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3 November 2016

Data Protection: Personal liability for directors?

The Digital Economy Bill ("the Bill") is making its way through the House of Commons and is expected to become law in Spring 2017.

Earlier this month, as part of the progress of the Bill, the Information Commissioner, Elizabeth Denham, who was appointed in July this year, confirmed that she would support moves to introduce provisions to hold directors to account for serious breaches of data protection laws.

At present, the Information Commissioner’s Office (“the ICO”) is able to issue fines against companies for breaches of data protection laws and it is estimated that around £4 million fines have been issued in the last year. The Information Commissioner likened the process to a game of whack-a-mole, with companies going out of business in order to avoid paying the fines and then reappearing in a new guise, and stressed the importance of being able to hold directors accountable. It is not yet clear how the Information Commissioner’s concerns in this area will be addressed, but an increase in the actions taken by directors which potentially attract personal liability could be on the horizon.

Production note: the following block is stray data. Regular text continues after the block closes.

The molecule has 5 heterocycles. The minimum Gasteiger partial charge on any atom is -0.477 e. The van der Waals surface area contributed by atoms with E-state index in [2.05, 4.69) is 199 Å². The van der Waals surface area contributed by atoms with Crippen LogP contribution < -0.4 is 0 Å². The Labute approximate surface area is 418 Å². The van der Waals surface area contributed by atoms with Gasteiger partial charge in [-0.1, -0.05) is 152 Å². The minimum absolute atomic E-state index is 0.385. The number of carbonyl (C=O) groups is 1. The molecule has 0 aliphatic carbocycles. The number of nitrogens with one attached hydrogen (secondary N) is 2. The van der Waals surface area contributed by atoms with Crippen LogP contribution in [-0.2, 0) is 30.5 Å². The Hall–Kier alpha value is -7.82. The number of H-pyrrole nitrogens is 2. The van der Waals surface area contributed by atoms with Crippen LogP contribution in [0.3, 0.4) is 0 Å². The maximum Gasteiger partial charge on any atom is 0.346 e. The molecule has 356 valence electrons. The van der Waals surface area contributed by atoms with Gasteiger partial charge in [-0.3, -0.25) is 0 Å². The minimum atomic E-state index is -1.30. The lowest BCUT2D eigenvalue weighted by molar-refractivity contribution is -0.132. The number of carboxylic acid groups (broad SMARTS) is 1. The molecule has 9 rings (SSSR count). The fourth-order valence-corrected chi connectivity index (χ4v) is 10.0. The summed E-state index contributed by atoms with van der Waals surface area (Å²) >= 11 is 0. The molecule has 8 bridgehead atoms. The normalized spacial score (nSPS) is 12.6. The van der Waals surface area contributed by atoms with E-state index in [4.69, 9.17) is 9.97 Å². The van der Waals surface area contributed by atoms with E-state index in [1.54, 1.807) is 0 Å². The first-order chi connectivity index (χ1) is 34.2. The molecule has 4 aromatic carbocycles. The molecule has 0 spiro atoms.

The Bill, once passed, is likely to have a significant impact on various matters and contains proposals to ensure improved connectivity across the UK as well as, more controversially, a proposal to enable the Government to share information on members of the public with private companies, such as energy companies.

More information on the proposals contained in the Bill can be found here and its progress can be tracked on the Parliament website.

If you have any queries on your responsibility as a director which you would like to discuss with us, please contact commercial@steeleslaw.co.uk. Alternatively, more information on this subject can be found in our guide.

This article is for general guidance only. It is not to be relied upon and professional advice should always be taken on specific circumstances.